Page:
The small Persian Gulf state of Qatar is emerging as a significant international player in the Libyan crisis and a crucial supporter of U.S. policy. But its relationship with the United States has often been difficult, and its standing in the rest of the Arab world is questionable. For Washington, the challenge is to achieve balance between U.S. expectations, Qatar's own regional ambitions, and the need to minimize any adverse impact on U.S. ties with other Arab allies.
The Qatari peninsula is about the size of Connecticut, but most of its population -- around 200,000 citizens and 600,000 expatriate workers -- lives in and around the capital, Doha. A member of the Organization of the Petroleum Exporting Countries (OPEC), the emirate produces relatively little oil. Instead, its growing wealth is the result of having the third-largest natural gas reserves in the world (after Russia and Iran). Qatar is now the world's top exporter of liquefied natural gas, with Asia particularly reliant on its supplies. Revenue from these sales has given Qataris the highest per capita gross domestic product ($88,000) in the world, almost twice the figure for Americans.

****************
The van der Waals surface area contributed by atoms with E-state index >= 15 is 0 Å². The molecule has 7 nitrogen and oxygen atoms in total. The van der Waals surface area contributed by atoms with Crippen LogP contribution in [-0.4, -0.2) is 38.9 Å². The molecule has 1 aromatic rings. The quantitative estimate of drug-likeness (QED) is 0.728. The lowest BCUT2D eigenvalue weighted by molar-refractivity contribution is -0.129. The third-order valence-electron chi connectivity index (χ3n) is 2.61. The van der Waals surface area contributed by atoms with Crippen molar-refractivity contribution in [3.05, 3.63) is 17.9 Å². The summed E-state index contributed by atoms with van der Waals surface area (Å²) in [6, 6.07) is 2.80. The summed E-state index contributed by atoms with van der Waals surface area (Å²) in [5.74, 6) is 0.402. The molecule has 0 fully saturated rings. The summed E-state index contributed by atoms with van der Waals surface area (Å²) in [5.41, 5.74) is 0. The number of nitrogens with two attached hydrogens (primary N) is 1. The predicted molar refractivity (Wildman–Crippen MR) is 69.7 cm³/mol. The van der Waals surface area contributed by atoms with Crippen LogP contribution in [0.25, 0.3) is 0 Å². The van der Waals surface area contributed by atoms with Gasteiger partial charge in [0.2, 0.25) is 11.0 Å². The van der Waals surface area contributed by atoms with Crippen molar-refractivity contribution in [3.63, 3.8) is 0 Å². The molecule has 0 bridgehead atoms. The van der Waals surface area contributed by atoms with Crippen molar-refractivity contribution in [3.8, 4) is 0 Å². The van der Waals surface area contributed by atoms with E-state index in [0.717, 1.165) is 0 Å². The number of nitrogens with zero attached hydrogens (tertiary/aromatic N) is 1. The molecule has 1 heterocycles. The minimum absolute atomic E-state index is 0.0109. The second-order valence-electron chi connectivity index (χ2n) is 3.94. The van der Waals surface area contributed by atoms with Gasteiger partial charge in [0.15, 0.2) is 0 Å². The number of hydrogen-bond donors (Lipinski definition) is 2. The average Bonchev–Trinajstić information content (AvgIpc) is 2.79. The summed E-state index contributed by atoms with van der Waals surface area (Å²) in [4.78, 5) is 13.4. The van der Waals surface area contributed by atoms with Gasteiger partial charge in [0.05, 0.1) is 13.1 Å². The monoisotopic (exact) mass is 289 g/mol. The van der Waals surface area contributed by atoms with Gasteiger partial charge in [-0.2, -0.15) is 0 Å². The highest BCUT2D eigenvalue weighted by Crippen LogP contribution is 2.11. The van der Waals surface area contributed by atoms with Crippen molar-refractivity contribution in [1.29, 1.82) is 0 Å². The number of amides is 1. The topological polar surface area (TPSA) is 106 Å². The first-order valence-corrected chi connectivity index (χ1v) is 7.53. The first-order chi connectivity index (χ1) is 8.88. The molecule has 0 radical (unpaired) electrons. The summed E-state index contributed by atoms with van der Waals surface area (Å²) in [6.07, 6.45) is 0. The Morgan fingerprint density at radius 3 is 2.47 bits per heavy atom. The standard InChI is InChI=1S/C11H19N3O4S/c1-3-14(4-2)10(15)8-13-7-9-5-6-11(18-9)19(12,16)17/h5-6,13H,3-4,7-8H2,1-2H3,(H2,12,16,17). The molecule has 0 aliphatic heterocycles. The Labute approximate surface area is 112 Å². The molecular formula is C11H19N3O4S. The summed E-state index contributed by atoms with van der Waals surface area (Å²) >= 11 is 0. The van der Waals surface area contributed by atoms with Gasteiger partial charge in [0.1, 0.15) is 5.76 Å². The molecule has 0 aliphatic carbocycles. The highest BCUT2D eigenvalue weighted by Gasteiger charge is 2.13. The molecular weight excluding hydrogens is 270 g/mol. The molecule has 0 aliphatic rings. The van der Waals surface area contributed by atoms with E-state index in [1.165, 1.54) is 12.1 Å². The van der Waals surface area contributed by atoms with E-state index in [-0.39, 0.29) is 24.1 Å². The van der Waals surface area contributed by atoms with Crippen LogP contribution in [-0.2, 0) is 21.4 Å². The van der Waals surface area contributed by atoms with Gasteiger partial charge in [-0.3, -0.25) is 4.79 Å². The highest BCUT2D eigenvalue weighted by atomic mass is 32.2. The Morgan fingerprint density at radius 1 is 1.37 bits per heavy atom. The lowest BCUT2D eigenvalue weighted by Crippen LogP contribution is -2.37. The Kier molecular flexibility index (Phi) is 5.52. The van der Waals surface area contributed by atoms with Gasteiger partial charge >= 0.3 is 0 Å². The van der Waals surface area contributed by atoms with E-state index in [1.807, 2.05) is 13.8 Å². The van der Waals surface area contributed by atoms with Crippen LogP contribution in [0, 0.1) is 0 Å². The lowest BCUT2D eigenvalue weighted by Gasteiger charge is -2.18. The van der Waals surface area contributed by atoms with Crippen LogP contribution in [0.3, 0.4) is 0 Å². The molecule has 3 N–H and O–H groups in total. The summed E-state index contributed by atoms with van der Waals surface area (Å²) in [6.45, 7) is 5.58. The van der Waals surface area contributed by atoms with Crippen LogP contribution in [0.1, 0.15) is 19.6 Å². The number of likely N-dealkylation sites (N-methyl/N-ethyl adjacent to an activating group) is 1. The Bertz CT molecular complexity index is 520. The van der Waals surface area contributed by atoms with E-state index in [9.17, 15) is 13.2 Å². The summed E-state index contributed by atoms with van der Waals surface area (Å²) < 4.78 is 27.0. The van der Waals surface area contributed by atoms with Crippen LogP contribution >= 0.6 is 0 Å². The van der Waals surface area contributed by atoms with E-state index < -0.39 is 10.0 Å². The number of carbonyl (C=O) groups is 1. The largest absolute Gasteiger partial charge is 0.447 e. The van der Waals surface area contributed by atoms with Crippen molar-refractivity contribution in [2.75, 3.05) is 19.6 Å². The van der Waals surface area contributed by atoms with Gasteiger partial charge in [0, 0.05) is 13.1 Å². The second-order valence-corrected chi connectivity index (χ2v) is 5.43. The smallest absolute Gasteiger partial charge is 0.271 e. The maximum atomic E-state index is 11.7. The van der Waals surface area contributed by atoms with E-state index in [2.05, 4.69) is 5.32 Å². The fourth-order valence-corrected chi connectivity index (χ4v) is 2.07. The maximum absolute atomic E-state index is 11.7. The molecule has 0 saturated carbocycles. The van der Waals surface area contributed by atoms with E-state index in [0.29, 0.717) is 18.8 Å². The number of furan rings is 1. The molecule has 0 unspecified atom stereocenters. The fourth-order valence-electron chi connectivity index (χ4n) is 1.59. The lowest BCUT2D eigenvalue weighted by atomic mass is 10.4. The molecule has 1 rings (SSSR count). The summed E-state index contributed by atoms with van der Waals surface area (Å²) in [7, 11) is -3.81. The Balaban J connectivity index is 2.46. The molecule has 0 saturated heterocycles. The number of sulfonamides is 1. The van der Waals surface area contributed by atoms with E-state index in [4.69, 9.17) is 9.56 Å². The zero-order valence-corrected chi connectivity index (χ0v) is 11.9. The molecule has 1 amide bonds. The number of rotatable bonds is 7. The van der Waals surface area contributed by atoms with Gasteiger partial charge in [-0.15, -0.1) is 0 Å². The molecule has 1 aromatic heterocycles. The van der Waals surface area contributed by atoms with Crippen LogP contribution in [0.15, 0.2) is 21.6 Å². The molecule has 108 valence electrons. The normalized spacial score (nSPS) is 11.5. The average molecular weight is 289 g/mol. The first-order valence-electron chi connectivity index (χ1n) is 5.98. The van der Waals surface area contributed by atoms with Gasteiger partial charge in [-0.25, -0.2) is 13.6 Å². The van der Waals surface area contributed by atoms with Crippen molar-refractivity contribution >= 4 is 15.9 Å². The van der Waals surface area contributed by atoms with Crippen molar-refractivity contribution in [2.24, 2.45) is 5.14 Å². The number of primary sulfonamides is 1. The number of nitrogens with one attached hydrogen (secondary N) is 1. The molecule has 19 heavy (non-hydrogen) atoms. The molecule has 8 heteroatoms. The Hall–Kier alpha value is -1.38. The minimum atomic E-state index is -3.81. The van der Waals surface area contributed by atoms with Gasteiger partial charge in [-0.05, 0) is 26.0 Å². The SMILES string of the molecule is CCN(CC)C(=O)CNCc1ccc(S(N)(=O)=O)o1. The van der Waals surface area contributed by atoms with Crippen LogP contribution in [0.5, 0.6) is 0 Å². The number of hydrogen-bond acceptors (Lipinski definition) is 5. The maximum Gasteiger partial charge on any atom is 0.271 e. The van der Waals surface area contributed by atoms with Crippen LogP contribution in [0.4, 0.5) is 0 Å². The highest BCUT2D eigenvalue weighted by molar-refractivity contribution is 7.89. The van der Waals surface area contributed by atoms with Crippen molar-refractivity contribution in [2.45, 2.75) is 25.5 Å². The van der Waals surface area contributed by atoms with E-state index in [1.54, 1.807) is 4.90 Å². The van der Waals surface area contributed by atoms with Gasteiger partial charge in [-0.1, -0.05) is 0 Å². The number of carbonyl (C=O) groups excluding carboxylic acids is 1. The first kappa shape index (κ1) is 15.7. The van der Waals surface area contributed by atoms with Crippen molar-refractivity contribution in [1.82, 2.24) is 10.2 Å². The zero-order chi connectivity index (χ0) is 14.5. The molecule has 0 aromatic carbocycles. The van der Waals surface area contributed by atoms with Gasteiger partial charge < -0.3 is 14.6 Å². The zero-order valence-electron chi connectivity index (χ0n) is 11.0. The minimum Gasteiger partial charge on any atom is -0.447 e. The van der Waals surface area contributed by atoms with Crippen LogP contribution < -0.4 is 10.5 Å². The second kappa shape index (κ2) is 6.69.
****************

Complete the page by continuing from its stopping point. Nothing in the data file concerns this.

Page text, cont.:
In recent days, Qatar became the first Arab state to contribute to no-fly-zone patrols over Libya and recognize the Benghazi-based rebels as legitimate successors to the Qadhafi regime. It has also offered its status and experience in OPEC to help the rebels market the Libyan oil and gas production that they control. In addition, the emirate was a major participant in the March 29 London conference regarding the crisis, and the first meeting of the follow-on Libya Contact Group will soon be held under Qatari chairmanship in Doha.
Qatar's leading representative at the London meeting and the driving force of its foreign policy is Sheikh Hamad bin Jassim al-Thani, who serves as both prime minister and foreign minister. HBJ, as he is widely known, is only a distant relative of ruler Sheikh Hamad bin Khalifa al-Thani, but the two leaders have an extraordinarily close working relationship, and HBJ is credited with making many of the emir's visions a reality.
Meanwhile, Qatar's Aljazeera satellite television channel is among the most watched in the region; the emir's (second) wife, Sheikha Mouza, is the driving force in encouraging American universities to set up branches in Doha and develop a world-class "medical city"; and Qatar has been chosen as the venue for the 2022 World Cup. The emirate is also becoming an increasingly large business conglomerate, with a national airline fleet that will soon exceed 100 aircraft, and a sovereign wealth fund t hat purchased Harrods, the iconic London store, in 2010, and owns the largest share of stock in a British supermarket chain.